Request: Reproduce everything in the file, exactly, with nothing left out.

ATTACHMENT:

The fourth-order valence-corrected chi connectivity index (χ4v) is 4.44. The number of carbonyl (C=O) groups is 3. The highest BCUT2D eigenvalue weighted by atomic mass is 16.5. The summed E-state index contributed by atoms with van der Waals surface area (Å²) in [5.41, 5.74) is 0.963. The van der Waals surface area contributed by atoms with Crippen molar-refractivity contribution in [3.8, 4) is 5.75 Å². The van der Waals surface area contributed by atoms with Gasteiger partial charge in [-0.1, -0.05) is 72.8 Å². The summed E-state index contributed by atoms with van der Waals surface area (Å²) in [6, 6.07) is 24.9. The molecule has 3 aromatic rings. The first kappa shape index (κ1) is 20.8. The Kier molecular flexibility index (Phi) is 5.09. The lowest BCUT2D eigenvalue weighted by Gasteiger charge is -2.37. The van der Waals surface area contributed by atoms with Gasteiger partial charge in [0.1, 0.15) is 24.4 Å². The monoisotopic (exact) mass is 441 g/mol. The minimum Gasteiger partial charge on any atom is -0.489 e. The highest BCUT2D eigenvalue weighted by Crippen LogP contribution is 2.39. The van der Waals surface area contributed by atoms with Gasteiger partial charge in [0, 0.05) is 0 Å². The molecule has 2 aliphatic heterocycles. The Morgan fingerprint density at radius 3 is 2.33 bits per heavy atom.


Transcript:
The fourth-order valence-corrected chi connectivity index (χ4v) is 4.44. The number of carbonyl (C=O) groups is 3. The highest BCUT2D eigenvalue weighted by atomic mass is 16.5. The summed E-state index contributed by atoms with van der Waals surface area (Å²) in [5.41, 5.74) is 0.963. The van der Waals surface area contributed by atoms with Crippen molar-refractivity contribution in [3.8, 4) is 5.75 Å². The van der Waals surface area contributed by atoms with Gasteiger partial charge in [-0.1, -0.05) is 72.8 Å². The summed E-state index contributed by atoms with van der Waals surface area (Å²) in [6, 6.07) is 24.9. The molecule has 3 aromatic rings. The first kappa shape index (κ1) is 20.8. The Kier molecular flexibility index (Phi) is 5.09. The lowest BCUT2D eigenvalue weighted by Gasteiger charge is -2.37. The van der Waals surface area contributed by atoms with Gasteiger partial charge in [0.1, 0.15) is 24.4 Å². The monoisotopic (exact) mass is 441 g/mol. The minimum Gasteiger partial charge on any atom is -0.489 e. The highest BCUT2D eigenvalue weighted by Crippen LogP contribution is 2.39. The van der Waals surface area contributed by atoms with Gasteiger partial charge in [0, 0.05) is 0 Å². The molecule has 2 aliphatic heterocycles. The Morgan fingerprint density at radius 3 is 2.33 bits per heavy atom.